# Double integration - finding the limits

1. Jan 8, 2010

### PhyStan7

Hello, im stuck on this double integration question as im not sure how to get the limits to integrate between. If anyone could give me advice on ways to get limits in general, help would be appreciated.

1. The problem statement, all variables and given/known data

Evaluate the following integral

R(xy+cosx)dxdy

where R, the region of integration, is the triangle with vertices at the points

(x,y)=(0,0),(2,0),(1,1)

3. The attempt at a solution

Ok so after drawing a diagram it is clear, taking y as the inner integral, that 0<x<2 are the limits to take for x. It can be seen that y must be above 0 so i thought that would be the lower limit but have no idea what the upper limit of y would be. I know that the sides of the shape are y=x and y=-x+2. Would i have to take the triangle as 2 different shapes, where for shape 1 0<y<y=x and shape 2 0<y<y=-x+2 and then add the shapes?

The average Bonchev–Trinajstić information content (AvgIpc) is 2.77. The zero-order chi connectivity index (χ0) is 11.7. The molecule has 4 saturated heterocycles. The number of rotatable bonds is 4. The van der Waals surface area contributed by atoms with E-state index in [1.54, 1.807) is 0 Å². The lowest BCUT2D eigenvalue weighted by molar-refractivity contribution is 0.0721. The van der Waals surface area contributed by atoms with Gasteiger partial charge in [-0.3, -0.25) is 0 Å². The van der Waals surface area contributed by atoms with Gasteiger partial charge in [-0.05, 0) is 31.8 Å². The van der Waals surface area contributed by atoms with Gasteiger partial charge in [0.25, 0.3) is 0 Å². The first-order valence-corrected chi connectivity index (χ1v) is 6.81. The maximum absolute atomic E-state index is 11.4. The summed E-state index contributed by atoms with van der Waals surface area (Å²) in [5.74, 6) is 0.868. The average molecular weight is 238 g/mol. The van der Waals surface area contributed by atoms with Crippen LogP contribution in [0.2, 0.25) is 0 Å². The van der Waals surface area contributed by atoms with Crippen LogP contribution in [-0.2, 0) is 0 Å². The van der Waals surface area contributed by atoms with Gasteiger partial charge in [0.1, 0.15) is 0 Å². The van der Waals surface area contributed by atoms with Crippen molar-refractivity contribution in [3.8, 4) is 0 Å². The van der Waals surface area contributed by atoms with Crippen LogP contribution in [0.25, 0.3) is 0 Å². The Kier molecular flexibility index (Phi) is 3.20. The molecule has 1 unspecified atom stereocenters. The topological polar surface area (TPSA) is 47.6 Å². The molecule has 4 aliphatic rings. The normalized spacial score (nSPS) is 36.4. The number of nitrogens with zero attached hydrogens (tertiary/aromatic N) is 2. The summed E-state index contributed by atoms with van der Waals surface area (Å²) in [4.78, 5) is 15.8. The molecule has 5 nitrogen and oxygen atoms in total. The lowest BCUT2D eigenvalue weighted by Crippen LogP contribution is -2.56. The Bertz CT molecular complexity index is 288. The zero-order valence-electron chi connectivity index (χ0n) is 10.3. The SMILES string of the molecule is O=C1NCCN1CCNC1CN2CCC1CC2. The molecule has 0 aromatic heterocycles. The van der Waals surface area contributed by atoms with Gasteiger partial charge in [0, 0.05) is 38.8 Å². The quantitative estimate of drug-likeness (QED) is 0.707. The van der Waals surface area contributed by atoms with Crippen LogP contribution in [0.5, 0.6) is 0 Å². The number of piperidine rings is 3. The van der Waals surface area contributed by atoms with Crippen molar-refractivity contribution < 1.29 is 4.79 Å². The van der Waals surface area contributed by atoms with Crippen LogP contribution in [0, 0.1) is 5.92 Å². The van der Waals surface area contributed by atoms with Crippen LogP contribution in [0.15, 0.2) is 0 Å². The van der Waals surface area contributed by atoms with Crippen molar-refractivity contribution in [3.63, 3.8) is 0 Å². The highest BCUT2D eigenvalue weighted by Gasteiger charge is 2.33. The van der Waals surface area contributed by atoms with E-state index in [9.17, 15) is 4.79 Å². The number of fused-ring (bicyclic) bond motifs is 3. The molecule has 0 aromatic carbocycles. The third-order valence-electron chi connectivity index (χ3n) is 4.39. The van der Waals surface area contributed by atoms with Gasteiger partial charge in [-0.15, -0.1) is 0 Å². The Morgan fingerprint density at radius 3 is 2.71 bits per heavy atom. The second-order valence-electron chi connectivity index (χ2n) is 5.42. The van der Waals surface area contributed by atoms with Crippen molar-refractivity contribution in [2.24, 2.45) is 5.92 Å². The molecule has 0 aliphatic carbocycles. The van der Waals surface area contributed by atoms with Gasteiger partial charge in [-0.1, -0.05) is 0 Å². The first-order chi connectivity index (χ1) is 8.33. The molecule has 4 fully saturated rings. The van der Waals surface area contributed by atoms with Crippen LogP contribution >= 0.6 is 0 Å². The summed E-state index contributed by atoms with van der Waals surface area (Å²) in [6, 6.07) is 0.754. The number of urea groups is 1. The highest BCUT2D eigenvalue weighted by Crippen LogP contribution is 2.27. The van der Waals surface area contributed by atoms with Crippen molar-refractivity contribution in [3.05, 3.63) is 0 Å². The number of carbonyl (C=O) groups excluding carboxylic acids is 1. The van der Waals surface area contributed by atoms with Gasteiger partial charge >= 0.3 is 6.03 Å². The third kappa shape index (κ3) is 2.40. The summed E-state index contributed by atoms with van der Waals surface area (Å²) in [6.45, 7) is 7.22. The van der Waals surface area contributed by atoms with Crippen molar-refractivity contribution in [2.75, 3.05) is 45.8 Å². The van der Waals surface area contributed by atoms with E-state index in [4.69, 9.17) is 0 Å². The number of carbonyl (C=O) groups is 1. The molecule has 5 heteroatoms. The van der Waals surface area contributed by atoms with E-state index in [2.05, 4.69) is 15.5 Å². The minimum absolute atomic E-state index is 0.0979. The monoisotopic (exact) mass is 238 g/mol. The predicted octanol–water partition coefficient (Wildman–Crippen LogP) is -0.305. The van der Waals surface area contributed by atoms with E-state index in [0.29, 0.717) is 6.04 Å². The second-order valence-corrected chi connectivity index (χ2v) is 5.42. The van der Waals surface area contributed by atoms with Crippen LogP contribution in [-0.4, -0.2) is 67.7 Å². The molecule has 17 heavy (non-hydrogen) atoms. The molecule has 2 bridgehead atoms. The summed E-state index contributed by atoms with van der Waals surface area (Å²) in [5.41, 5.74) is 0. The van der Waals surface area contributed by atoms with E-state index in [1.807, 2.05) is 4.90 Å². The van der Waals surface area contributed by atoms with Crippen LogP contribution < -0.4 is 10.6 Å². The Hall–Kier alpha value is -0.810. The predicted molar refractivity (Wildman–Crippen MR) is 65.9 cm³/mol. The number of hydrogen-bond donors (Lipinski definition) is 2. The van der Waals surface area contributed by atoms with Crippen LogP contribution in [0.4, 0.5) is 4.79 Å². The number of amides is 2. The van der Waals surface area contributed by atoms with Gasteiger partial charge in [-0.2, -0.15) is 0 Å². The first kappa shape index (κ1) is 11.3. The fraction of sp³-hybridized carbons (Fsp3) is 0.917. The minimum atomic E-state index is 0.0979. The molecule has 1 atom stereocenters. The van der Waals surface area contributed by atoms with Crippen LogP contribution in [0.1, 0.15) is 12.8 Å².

Help would be appreciated, thanks! :)

Last edited: Jan 8, 2010
2. Jan 8, 2010

### Staff: Mentor

If you integrate with respect to y first you will need two iterated integrals, corresponding to the two triangular regions than make up the larger triangular region. In the first iterated integral, y ranges between y = 0 and y = x; in the second integral, y ranges between y = 0 and y = -x + 2. The limits for integration in both integrals is x = 0 to x = 2.

If you integrate with respect to x first, you don't need two iterated integrals. The limits on the inner integral are x = y to x = -y + 2. The limits on the outer integral are y = 0 to y = 1.

Hope that helps.